Image: Roberter Einer SS20

Designer Roberta Einer, who presented her collection in a London Fashion Week show, commented: “I feel incredibly privileged to be part of the LFW but understand that with that comes a lot of responsibility.” She explained that over the last couple of seasons her team has started to recycle silks for their embroideries, re-dye and reuse fabrics for sampling, and revaluate the mills they are sourcing their fabrics from. This echoes the words of English, who has assessed all aspects of her business and implemented the most sustainable options within her power. She admits there is still much to do, though. 

Tamsin Blanchard, the panel moderator, nailed the crux of the problem by reminding the London Fashion Week audience that “we can’t buy our way to sustainability.” She pointed to fast fashion as the main culprit for the lion’s share of waste and climate impact attributed to the fashion industry.  There was no representation from fast fashion brands at the panel discussion, but JD.com and Foot Locker are current sponsors of LFW, so there is undeniably a direct line of communication from high fashion to fast fashion.

Image: Martina Spetlova

In terms of the drivers behind the growth of the fashion industry and the huge volumes of fast fashion produced and consumed, Dr. Amy Twigger Holroyd, professor of School of Art and Design, Nottingham Trent University and core team member of the Union of Concerned Researchers of Fashion said we are: “stuck in a capitalist model of growth.” “Do fashion designers need to create things? No. When we recognise this, the scope for creativity is much broader,” she said. 

This conjures up thoughts of the work of digital fashion house The Fabricant, which created the world’s first blockchain registered digital couture, never to be made in physical form, and ‘fitted’ to the avatar of the owner – all for a princely sum approaching £8,000. While that may feel quite futuristic to some, there are immediately accessible solutions that could radically improve fashion’s climate impact, like the high street moving from sales to a rental business model. Tamsin Lejeune, CEO of Common Objective, highlighted rental as a potential solution that may offer immediate and widespread reductions in climate impact.

Image: Phoebe English SS20 Ready to Wear, credit Asia Werbel.

So if the lion’s share of the fashion industry’s environmental impact lies with fast fashion brands, what role can smaller, independent designers play in halting this climate crisis? Phoebe English contributed to the recent environmental audit committee recommendations, which were rejected in their entirety by the British government. “Parliament and government does not have systems in place to deal with this emergency – the change will only come from us, ” she said. “We need to change and we need to change right now.”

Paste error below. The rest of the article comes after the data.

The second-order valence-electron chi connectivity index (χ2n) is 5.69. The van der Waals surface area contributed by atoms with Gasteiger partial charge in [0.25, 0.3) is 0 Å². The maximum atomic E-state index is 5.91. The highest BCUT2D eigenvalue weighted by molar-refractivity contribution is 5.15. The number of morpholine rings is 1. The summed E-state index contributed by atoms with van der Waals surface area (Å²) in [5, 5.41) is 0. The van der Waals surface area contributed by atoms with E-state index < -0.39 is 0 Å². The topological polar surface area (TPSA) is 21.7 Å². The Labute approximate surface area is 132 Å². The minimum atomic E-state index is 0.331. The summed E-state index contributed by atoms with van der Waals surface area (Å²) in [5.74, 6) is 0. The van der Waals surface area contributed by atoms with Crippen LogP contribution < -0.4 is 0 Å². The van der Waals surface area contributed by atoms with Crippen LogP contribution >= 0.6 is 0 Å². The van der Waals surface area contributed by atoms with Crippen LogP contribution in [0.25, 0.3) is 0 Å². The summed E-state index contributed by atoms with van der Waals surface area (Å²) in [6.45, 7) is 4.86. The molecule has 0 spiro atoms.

London fashion week Positive Fashion exhibitor and designer Martina Spetlova told me that ”although LFW is making positive efforts to promote sustainability within the fashion industry, we still need to stand up with XR boycott fashion and provoke that change through media pressure and awareness. Coming from Eastern Europe I have witnessed the power of direct protest with Velvet revolution.” 

So it seems the overriding view of designers and activists at London Fashion Week is that the responsibility falls on all citizens (both those creating and consuming fashion) to demand change. However, protest alone will not effect the change required, and if the existing fast fashion business model and mode of selling remains unchanged, the unbridled use of resources and creation of waste will propel us toward climate devastation. In terms of rallying around solutions and urging recognition of the crisis, the singular, unified message from all parties is that action is required by each and every one of us, right now. I’m starting by reviewing the IPCC and UN reports referenced above. And I haven’t bought a single item of new clothing all year, which I intend to maintain indefinitely. What will you do? 


Find out what happened when Livia Firth gave evidence during the Environmental Audit Committee inquiry, and read the government’s response to the fixing fashion report.

Not sure where to start when it comes to ethical fashion? Read our guide to dressing ethically.

Discover our tips on how to do fashion week sustainably.